Loyalty is much more than getting people to return to your site. Loyalty is about a high level of trust and a high emotional involvement - a mix of rational and irrational/ emotion driven elements. Another way of looking at it, is in the context of a friendship.
Usually the basics for starting a friendship is common interests. This is a rational reason. As the friendship progresses there is an emotional involvement, call it love, that binds the friendship together. For any brand, to be at this level of the relationship is key to getting loyalty beyond reason. In my view brands in this category include Amazon, iPod, Toyota, etc. If I wanted to buy a book online, I go to one place... Amazon.
The rational is all about the value/experience that I get from the product/service through interaction. These are things like low price, great online experience, easy to understand functions. Emotion can be influenced by the rational basics, but this is just the start...
In an online environment, where the person at the other end of the mouse has all the power, providing a good online experience is a given to build trust. Emotion is personal. To get into that space you need to have the ability to form a dialogue. Most brands online get this right, to some extent. The dialogue only gets you some level of trust. It is how you use this trust to further the relationship and dialogue that gets you into an emotional space.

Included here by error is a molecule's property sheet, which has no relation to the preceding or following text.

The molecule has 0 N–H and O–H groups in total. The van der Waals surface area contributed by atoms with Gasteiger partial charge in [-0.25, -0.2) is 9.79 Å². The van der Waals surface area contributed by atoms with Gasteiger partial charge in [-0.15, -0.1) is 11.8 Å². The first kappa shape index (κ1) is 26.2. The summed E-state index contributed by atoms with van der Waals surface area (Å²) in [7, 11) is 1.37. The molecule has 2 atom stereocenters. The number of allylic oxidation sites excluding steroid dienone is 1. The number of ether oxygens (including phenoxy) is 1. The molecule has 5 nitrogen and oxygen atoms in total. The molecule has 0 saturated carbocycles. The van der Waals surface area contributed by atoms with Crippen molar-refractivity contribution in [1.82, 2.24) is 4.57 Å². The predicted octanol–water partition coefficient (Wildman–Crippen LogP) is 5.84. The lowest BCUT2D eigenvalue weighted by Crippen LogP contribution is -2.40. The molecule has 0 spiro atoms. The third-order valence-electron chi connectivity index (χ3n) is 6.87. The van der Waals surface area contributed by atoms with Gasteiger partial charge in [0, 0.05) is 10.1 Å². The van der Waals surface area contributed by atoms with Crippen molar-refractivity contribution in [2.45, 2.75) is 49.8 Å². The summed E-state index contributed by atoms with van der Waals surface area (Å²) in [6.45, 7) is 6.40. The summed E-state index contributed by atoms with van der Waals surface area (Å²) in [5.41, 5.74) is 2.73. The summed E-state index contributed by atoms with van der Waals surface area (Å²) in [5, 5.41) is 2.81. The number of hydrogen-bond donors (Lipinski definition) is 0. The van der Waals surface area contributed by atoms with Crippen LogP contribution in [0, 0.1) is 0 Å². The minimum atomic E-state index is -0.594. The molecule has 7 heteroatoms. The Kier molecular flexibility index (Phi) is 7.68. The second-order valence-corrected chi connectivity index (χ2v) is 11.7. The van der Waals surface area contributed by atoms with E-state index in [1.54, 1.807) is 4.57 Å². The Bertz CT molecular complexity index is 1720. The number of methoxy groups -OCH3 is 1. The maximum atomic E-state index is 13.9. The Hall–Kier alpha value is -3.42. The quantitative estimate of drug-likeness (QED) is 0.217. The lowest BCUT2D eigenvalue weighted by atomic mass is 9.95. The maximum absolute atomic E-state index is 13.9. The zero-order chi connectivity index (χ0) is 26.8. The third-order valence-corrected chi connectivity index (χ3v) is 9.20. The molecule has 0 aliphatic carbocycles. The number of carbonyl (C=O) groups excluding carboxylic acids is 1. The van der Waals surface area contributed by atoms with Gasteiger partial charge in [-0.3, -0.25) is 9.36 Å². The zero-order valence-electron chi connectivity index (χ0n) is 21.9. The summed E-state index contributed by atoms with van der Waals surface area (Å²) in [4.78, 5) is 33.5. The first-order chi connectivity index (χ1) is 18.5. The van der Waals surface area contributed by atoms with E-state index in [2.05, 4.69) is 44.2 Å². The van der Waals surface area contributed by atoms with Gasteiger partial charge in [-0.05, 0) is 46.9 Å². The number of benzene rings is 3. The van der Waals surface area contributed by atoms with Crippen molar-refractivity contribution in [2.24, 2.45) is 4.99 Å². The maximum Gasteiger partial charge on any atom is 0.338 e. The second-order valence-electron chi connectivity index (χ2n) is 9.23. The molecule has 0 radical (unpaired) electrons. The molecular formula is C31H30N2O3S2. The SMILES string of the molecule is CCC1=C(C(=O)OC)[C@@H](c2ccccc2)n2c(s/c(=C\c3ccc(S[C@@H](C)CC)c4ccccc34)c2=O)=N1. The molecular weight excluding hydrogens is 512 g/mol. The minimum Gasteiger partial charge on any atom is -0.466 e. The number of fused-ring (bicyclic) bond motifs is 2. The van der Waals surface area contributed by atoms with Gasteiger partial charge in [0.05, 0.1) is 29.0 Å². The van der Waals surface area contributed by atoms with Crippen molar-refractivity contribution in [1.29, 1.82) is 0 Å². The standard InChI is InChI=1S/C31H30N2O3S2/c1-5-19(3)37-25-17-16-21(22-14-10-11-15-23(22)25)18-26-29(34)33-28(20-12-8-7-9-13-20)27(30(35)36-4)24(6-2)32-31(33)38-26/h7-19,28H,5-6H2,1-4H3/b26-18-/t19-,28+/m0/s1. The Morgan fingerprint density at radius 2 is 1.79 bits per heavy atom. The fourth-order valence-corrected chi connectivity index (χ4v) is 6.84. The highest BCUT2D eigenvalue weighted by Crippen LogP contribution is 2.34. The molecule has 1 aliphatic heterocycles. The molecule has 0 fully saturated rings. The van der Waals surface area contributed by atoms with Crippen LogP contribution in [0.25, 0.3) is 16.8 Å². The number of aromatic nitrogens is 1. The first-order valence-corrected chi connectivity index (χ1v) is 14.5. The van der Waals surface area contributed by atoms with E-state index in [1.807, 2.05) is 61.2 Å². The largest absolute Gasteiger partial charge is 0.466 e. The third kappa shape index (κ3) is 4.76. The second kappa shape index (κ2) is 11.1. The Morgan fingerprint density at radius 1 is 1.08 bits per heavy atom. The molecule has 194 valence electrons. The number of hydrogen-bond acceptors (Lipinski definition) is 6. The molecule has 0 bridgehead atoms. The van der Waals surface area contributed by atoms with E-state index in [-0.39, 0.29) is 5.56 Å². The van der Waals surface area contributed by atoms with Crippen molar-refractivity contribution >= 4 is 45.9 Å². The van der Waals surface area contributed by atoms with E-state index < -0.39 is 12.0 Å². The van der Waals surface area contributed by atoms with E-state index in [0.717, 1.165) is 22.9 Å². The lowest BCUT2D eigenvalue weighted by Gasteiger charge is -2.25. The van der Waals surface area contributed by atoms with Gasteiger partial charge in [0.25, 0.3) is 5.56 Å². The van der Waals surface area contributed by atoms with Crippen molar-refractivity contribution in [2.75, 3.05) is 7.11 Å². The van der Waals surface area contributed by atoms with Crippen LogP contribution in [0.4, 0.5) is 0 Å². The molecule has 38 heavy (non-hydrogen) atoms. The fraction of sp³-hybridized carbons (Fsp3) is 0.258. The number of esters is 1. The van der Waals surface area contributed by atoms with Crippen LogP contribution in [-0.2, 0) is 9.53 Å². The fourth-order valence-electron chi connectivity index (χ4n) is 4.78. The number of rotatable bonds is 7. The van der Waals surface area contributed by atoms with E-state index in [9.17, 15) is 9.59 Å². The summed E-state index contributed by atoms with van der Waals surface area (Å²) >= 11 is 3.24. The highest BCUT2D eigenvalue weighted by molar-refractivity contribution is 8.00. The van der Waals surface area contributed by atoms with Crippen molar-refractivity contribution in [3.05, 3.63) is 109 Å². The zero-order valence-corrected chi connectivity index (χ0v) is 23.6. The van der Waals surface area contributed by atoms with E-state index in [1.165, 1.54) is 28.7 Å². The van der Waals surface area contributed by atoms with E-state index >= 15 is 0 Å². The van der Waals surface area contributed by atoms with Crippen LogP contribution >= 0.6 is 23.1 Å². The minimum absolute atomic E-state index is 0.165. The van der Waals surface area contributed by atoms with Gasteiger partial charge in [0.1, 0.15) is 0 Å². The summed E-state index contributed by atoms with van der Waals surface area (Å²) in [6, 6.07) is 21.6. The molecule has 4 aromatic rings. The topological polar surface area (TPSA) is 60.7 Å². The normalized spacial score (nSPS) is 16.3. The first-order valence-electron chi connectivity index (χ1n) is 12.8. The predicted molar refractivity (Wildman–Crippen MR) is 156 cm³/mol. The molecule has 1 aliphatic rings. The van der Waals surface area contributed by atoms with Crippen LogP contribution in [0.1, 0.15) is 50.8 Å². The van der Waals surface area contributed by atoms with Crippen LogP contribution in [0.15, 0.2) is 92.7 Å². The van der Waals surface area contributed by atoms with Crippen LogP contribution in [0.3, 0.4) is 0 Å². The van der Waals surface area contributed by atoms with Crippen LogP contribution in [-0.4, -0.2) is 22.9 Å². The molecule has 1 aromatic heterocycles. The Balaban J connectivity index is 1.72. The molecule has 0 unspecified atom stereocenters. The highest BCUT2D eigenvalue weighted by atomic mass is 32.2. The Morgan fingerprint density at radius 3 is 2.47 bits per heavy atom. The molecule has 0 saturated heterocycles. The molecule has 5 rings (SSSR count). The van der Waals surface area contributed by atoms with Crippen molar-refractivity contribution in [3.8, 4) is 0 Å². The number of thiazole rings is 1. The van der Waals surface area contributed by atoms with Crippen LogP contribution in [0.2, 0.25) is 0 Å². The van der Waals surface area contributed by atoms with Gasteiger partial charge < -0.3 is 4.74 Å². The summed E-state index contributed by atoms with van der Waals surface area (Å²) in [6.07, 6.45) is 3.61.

Dialogue is not only an e-mail or a phone call. This could be brought through in the way that the site 'instinctively' knows you and your needs, i.e. profiling.
Amazon tries to provide me with items that it thinks I might like, based on my past purchase behaviour. I welcome this, as there is so much out there and it's difficult to find it all. Most of the time I'm not interested as they get it hopelessly wrong.
It would be better if every now and again when I purchase a specific item, they perhaps ask me why I'm interested in that item. If I knew that by providing this info, Amazon would be able to send me information of similar interest, I would do it, as long as they don't spam me with useless info - it's a fine line. I trust Amazon and I'll let them know a lot more about me, if that means that they can look after my interests and needs.
However, past purchase behaviour is not necessarily an indication of future purchase, this is why it's essential to understand the emotional side of loyalty. Understanding your customer's/user's needs and their reason for purchase is essential in building loyalty beyond reason.
Become a friend to your customer and they'll be loyal to you. Just ask the local butcher in a small community.